Label jars, not people

It saddens me that, in 2016, we live in a society where mental health continues to be a ‘label’. Mental health is everyone’s business. We all have times when we feel down, stressed or frightened. For most of the time, those feelings pass. However, these feelings may develop into a more serious problem, and do you want to know the truth? That could happen to any one of us.

I’m going to keep this blog post short and sweet. One, because the message is simple. Two, because I’ve been awake for around 17 hours! If you haven’t heard already, today is World Mental Health Day. Although it seems counterintuitive to be ‘celebrating’ this awareness day, I feel immensely proud to see so many people do their bit in talking about mental health.

We’re all beautiful, unique human beings. We are all different – in our ways, our needs, and our feelings. Your mental health doesn’t always stay the same, just like your physical health doesn’t always stay the same. It can change as circumstances change and as you move through different stages of your life.

Sadly, the stigma attached to mental health problems remains an issue. People feel uncomfortable talking about their mental health. Many people don’t even feel comfortable talking about their feelings. But it’s healthy to know and say how you’re feeling.

As many of you will know, I live with several long-term conditions. These are viewed as conditions affecting my physical health. Arthritis has damaged my joints. Crohn’s disease has scarred my bowel. Fibromyalgia has caused me to live with chronic pain and fatigue. It’s always about the physical side – at the hospital, at work, at home. Even these conditions are invisible to the outside world, so how on earth would anybody know that these conditions impact on how I am feeling? I’ve been there, and I’m sure you or somebody you know has too.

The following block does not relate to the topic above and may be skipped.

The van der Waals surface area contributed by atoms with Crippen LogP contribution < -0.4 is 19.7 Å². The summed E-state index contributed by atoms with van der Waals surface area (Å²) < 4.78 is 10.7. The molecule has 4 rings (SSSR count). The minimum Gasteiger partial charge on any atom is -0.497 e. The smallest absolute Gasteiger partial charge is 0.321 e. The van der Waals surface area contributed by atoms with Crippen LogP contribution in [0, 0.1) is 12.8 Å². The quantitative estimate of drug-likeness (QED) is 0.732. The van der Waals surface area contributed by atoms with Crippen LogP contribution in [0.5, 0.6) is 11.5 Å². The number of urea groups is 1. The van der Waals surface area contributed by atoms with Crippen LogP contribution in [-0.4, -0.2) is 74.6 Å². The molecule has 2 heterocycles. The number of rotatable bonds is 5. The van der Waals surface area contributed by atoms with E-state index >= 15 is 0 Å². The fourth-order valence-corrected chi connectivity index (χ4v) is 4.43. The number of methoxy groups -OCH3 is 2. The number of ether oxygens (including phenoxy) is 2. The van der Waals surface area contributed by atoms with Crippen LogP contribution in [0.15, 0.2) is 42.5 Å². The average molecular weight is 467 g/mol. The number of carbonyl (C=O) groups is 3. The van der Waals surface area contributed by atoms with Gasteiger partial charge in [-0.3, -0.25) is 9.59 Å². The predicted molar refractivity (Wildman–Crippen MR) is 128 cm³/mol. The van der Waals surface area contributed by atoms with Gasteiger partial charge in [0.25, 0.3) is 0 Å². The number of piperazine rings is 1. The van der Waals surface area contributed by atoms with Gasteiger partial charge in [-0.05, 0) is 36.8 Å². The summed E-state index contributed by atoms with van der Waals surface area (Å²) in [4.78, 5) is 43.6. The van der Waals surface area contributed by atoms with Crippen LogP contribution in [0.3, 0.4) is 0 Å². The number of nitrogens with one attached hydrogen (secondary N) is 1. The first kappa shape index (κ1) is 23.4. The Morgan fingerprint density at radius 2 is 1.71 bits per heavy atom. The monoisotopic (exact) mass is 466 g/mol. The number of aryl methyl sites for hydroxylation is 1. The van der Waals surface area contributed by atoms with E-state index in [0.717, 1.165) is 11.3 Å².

“Behind every sweet smile is a bitter sadness that no one can ever see and feel.”

We’re all fighting our own battles. Let’s hold out our hands and support those who are struggling. Be kind, always. Smile often. Celebrate every moment you possibly can. Love your life and the people you share it with. And remember, it’s okay to ask for help – you’re only human.

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